Azerbaijan's president has threatened all-out war to reclaim the disputed enclave of Nagorno-Karabakh from Armenia, raising fears that the two Caucasus countries could resume long-dormant hostilities after skirmishes over the weekend.
President Ilham Aliyev told soldiers in the frontline city of Agdam on Wednesday that Azerbaijan was ready and willing to seize the mountainous breakaway territory of Nagorno-Karabakh from Armenia "either by military or peaceful means." At least 13 people died in the clashes, the first in many years, though the Armenian defense ministry claims as many as 30 people died, 25 of them from Azerbaijan.
The two countries have been in a suspended state of war since an inconclusive end to a three-year struggle for Nagorno-Karabakh ended in 1994 with a Russian-brokered ceasefire. Both sides constantly accuse each other of trying to undermine efforts by the Organization for Security and Cooperation in Europe to mediate a peace, as well as attempting to reclaim the region by force.
Nagorno-Karabakh, a remote, mountainous area, is mostly populated by ethnic Armenians and relies almost solely on money from Yerevan and the global Armenian diaspora. Baku believes the land is historically Azeri.
The speech, which can be read on Aliyev's website, caught international attention on Thursday after Aliyev's press team posted excerpts from it, making it appear as if he were going on an unhinged, bellicose rant.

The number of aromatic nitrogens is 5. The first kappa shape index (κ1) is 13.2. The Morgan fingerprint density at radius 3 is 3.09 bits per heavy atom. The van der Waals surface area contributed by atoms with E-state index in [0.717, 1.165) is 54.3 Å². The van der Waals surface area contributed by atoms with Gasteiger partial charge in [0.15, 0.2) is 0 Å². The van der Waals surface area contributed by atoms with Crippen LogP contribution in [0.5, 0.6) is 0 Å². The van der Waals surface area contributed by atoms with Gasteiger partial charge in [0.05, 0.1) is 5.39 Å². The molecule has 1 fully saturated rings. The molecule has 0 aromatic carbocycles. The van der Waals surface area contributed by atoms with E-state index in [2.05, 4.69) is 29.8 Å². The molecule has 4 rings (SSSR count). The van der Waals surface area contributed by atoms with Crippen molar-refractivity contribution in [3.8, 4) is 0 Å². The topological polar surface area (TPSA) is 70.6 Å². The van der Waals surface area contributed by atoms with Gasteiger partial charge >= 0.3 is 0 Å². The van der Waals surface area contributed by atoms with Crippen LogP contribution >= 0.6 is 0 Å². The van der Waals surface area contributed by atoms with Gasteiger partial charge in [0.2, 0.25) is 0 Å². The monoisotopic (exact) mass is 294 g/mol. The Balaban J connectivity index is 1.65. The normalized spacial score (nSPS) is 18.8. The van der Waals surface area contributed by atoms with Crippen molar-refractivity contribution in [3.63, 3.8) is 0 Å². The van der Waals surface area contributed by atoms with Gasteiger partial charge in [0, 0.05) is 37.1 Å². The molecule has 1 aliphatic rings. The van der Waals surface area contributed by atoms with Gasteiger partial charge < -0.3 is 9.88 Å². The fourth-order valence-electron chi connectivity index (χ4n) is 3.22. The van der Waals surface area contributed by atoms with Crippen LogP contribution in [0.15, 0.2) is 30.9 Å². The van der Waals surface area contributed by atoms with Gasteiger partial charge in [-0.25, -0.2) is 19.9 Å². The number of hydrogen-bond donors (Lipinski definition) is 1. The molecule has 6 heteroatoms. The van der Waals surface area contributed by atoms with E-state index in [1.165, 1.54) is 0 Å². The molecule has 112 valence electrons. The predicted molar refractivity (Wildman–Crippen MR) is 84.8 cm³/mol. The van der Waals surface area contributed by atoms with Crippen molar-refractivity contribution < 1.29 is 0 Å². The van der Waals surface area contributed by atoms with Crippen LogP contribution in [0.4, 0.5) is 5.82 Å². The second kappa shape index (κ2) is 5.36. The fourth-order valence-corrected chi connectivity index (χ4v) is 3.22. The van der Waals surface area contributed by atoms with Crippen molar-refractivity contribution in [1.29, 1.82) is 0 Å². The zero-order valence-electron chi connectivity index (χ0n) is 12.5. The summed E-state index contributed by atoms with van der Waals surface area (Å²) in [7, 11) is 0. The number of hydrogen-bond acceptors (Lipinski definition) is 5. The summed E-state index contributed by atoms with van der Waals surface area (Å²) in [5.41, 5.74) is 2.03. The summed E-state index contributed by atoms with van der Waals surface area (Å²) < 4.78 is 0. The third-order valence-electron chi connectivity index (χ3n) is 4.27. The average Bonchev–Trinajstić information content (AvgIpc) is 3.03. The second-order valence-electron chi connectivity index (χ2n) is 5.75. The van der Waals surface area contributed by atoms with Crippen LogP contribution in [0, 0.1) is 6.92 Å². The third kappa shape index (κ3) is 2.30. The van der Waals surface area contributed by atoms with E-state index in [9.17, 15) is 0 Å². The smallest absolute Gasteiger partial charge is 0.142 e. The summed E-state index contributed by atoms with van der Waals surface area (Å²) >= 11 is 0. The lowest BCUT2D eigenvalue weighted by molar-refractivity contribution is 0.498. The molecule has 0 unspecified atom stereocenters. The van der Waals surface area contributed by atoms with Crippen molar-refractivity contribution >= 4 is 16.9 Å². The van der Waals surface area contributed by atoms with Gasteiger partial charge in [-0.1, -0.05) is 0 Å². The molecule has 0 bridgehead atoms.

Though outright hostilities are rare, Aliyev frequently threatens to destroy the "fascist leadership, the military junta of Armenia" as a matter of course.
Russian President Vladimir Putin has invited Aliyev and his Armenian counterpart, Serge Sarkisyan, to his residence in Sochi over the weekend for separate meetings and tripartite negotiations to defuse tensions. Aliyev, however, does not sound interested.
Aliyev's Twitter page boasts his motto, clumsily translated from the neo-Sovietese as "We Turn Initiatives Into Reality!"
Max Seddon is a correspondent for BuzzFeed World based in Berlin. He has reported from Russia, Ukraine, Azerbaijan and across the ex-Soviet Union and Europe. His secure PGP fingerprint is 6642 80FB 4059 E3F7 BEBE 94A5 242A E424 92E0 7B71
Contact Max Seddon at firstname.lastname@example.org.
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